Child Protection and Esports

July 5, 2017

Sport in the UK has recently been under the spotlight in
relation to allegations of child abuse, in particular in the context of
allegations of historical abuse. This has rightly served to highlight the
critical importance of sports bodies now having sufficiently robust child
protection and safeguarding policies and procedures in place in order to seek
to prevent abuse from happening in the first place and to respond effectively
when concerns do arise.[1]

Esports are of course no different in this respect, and
there are a number of reasons why esports may present something of a risk area
in terms of child protection, including:

  • a significant proportion of esports participants
    and the esports audience are children and young persons (ie those under the age
    of 18);
  • the regulation of the industry – both in terms
    of self-regulation and government regulation – remains at an early stage of
    development (although it is clear that the industry has caught the eye of
  • the industry is somewhat fragmented, with no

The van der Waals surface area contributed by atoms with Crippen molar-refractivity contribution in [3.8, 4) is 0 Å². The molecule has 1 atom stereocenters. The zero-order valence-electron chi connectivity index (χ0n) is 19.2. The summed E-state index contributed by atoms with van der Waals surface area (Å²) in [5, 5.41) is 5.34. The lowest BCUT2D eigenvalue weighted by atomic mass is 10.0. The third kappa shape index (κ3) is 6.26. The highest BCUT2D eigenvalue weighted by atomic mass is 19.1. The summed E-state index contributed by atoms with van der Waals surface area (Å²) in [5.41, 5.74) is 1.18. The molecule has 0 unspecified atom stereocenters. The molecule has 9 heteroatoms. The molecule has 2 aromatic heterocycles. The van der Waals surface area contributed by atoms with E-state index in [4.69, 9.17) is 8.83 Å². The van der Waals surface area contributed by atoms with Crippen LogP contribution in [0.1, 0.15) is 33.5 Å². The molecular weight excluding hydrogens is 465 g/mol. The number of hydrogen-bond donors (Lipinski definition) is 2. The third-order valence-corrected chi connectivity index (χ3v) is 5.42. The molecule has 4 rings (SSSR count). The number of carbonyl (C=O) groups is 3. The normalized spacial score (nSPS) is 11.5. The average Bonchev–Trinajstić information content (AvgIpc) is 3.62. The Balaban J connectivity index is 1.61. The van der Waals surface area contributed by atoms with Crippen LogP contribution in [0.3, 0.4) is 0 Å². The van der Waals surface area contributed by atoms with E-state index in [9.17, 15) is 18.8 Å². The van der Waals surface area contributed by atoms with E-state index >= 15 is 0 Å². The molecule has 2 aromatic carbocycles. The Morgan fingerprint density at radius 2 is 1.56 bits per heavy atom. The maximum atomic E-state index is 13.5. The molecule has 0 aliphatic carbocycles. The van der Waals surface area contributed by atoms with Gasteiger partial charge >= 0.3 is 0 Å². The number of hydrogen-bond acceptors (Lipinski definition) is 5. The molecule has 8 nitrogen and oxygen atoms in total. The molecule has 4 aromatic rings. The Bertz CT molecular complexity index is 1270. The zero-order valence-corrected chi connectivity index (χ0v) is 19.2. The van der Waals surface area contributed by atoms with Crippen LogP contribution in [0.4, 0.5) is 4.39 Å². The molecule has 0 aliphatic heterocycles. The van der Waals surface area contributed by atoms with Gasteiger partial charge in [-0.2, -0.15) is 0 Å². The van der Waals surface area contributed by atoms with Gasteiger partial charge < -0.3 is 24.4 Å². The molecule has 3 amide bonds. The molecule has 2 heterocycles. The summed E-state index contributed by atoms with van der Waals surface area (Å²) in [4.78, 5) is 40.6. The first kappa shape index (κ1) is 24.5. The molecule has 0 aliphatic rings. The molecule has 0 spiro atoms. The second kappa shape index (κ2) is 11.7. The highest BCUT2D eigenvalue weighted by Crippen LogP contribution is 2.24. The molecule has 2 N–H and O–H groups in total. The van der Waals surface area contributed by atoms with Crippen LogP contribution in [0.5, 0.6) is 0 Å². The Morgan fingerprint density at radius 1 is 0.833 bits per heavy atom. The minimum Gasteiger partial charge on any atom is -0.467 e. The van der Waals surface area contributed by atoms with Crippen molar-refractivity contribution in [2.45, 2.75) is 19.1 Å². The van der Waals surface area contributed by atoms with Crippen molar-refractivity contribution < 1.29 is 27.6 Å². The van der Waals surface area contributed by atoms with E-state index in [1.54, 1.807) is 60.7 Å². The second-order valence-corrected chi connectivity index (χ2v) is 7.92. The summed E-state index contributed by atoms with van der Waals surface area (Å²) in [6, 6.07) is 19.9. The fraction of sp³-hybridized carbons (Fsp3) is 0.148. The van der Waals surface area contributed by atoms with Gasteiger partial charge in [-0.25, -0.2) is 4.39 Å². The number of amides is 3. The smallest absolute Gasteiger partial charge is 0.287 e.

obvious entity that could (yet at least) take a firm lead in relation to child
    protection and safeguarding matters (for example, as a governing body would do
    in sports with a more traditional or settled structure), so each esports
    organisation needs to grasp the issue itself.

The key question that an esports organisation should ask
itself in the first instance is where there are foreseeable risks to under-18s
arising from its activities. In doing so, such abuse should not be thought of
as limited to sexual abuse, but also to include physical abuse, emotional abuse,
neglect, bullying,[3] and
any other behaviour that may be harmful to children.

Most obviously, risks arise – both online and offline –
where individuals have direct and unsupervised access to under-18s (including
where under-18s have direct and unsupervised access to other under-18s). In an esports
context, that could include (by way of examples only) online ‘grooming’ and
bullying where websites include features such as voice communication, instant
messaging, forums etc, and the coaching of under 18s to play esports.

Once any risk areas are identified, the next step is to